Image of seized bundles of “prop money”, source: CBP.gov
In Mid-May, U.S. Customs and Border Protection (CBP) officers in Ohio seized counterfeit $100 bills totaling over $252,000. The shipment was from China to an address in Oklahoma. The package was selected for examination and an x-ray of the package showed what appears to typically be bundled currency.
Upon further inspection, CBP officers found $252,300 in cash (photo above is the actual seized currency). The currency was determined to be fake because it was printed on regular paper and had the same serial number for every bill. Additionally, on the back of the currency were the words in simplified Chinese: 道具专用 (see photo below of the actual image released by Customs).
Image of simplified Chinese writing on the back of the $100 bill, source: CBP.gov
As an aside – simplified Chinese is the writing used in mainland China. Hong Kong, Singapore, Taiwan all use the traditional form of writing Chinese characters.
The CBP media release explained the Chinese words as foreign writing and did not translate the words in Chinese. The words in Chinese roughly translate to “for prop use only”.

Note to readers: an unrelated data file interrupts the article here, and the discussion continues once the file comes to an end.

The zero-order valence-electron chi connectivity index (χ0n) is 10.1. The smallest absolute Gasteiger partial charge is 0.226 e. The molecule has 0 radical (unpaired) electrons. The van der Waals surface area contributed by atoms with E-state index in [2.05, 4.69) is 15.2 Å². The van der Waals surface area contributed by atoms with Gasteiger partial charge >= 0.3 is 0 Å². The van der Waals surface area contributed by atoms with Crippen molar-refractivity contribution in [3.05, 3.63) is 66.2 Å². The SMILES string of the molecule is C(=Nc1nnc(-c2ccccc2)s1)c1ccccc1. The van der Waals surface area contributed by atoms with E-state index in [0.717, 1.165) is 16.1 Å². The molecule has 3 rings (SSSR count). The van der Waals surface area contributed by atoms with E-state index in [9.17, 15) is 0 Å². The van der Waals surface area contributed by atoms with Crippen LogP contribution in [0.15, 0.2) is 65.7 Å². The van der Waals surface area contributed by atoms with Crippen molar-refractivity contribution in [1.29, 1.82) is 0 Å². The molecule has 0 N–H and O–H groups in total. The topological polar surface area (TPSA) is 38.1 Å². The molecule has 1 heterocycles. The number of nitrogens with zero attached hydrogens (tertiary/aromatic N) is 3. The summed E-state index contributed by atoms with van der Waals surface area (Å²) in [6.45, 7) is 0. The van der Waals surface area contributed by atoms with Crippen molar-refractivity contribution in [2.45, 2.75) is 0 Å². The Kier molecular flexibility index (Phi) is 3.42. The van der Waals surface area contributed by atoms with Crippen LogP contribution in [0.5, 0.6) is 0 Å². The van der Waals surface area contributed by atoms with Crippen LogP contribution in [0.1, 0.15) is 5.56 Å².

CBP says these notes are “Foreign Writing Notes” and are against Federal law and considered contraband. Sometimes they are also referred to as “motion picture, foreign writing notes”. While the currency is noted for “prop use only”, the currency is seized as the foreign notes are frequently passed off as real currency.
Just my thoughts:
- My guess is the person in Oklahoma was going to use the fake money for a video or movie and purchased the play money through a China-based e-commerce portal.
- I have never held this kind of prop currency, but maybe the writing in Chinese is erasable? The Secret Service is concerned about the importation of foreign writing notes, and probably has seen many people pass off these notes as real – perhaps the writing in Chinese can be removed?
- The CBP media release did not say this importation was referred to the Secret Service or HSI, CBP probably will seize the currency, issue a seizure notice. Without a referral to HSI, CBP has probably determined there was no criminal activity on the part of the importer of record in Oklahoma.
If you have had funny money, or any other of your goods seized by Customs – contact David Hsu if you have any questions – you can call/text 832-896-6288 or email firstname.lastname@example.org, email@example.com.